From time to time, CLP has repurchased shares to optimise our capital structure and enhance our earnings per share. These repurchases were conducted having given due consideration to our cash position and distributable reserves, the alternative uses of funds such as dividend payments or allocations to new investments, and our share price.
Since 1998, the Company has undertaken opportunistic on-market share repurchases to optimise our capital structure and enhance earnings per share. Details of the share buybacks made by CLP are set out below:
In our notice for the 2003 AGM, we drew shareholders' attention to the fact that, should the Company repurchase about a further 11 million shares (representing 0.46% of our issued share capital), the shareholdings in CLP of the parties associated with the Kadoorie Family would thereby exceed 35%, the threshold at which they would be obliged to make a mandatory general offer for the remaining shares of the Company.
In October 2003, CLP formally applied to the Securities and Futures Commission (SFC) for a ruling that the Takeovers and Mergers Code does not preclude a whitewash waiver application in respect of a mandatory general offer obligation triggered by on-market share repurchases. We did so on the basis that, having consulted the Independent Non-executive Directors, it was in the interests of the Company and all its shareholders that the Company be able to continue its on-market share repurchases without creating a mandatory general offer obligation, or compelling the parties associated with the Kadoorie Family to sell down in anticipation of future share repurchases.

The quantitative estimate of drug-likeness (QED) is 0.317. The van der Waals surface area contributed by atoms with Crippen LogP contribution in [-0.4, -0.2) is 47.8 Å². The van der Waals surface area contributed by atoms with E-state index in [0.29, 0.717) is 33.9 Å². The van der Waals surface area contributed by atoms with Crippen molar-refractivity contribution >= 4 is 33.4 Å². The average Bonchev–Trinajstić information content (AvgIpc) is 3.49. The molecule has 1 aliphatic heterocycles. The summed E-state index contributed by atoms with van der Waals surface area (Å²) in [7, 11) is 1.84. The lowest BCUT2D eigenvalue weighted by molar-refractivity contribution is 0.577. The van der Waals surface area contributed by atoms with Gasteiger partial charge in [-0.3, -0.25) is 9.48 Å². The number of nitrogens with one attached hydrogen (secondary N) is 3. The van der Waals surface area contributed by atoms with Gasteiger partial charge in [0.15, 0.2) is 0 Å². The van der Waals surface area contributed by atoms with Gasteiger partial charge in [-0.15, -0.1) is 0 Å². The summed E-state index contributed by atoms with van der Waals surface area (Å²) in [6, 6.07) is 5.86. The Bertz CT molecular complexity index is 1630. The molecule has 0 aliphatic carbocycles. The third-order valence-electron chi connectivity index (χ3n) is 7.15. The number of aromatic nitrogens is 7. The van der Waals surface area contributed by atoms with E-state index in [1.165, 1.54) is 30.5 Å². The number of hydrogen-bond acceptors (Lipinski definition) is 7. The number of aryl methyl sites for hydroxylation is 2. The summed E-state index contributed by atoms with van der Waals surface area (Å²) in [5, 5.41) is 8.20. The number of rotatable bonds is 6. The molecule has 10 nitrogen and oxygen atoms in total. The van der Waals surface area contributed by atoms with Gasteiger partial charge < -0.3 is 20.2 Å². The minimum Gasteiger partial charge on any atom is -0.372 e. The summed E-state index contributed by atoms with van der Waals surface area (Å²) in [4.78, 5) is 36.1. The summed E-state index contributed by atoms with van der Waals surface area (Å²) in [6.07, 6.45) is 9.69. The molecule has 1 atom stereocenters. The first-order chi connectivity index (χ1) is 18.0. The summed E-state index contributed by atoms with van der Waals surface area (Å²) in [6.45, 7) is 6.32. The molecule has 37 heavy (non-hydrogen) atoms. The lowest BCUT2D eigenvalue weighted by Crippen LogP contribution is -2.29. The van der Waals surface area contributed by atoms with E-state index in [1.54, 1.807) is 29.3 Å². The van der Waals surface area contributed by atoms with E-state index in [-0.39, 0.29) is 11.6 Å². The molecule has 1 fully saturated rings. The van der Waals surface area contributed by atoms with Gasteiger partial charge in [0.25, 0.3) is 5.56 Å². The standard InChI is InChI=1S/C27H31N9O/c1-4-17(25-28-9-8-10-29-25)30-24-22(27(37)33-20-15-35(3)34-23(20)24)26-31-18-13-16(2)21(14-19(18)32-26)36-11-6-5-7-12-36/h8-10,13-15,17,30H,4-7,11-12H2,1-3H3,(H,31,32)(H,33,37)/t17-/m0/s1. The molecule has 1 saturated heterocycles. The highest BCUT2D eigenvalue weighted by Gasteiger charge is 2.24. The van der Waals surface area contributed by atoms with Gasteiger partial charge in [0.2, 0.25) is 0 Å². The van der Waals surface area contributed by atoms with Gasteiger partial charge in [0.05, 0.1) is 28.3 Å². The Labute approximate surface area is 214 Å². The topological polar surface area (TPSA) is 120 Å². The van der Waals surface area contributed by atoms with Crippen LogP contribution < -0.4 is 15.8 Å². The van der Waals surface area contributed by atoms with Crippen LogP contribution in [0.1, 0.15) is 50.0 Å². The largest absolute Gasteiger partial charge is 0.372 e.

In our submission to the SFC, CLP expressed its concern that the repurchase of shares during or shortly after the disposal by the Kadoorie Family would be confusing to the market and may create an impression of lack of confidence by a major shareholder. It may also create a possible perception of market manipulation and give rise to risks of connected transactions, in the form of inadvertent repurchases of shares from parties associated with the Kadoorie Family.
Following an unfavourable ruling from the SFC, we appealed to the Takeovers and Mergers Panel. We submitted to the Panel that a whitewash waiver was permissible under the Takeovers and Mergers Code, was in the interests of the Company and its shareholders, and was in line with accepted practice in countries against which Hong Kong might benchmark itself such as Australia, the U.K. and Singapore.
In December 2003, the Panel applied the Code so as to turn down CLP's appeal, without commenting on the particular merits of the application. Extracts from our submissions to the SFC and the Panel's decision are as follows:
In November 2004 the SFC issued a Consultation Paper on a Review of the Codes on Takeovers and Mergers and Share Repurchases. This, amongst many other issues, invited views on whether the Codes should be amended to provide for whitewash waivers of general offer obligations triggered as a result of on-market share repurchases, accompanied by safeguards for shareholders. With the support of our independent non-executive directors, CLP has made a strong submission to the SFC arguing in favour of the possibility of such waivers.
Unfortunately, and notwithstanding established practice elsewhere, the SFC concluded that the existing rules would in substance be retained.
In these circumstances, we will bear in mind other means which will enable share repurchases to be effected. However, we recognise that share repurchases are but one route by which shareholders' value can be enhanced. For the time being, we have no specific plans with respect to repurchases.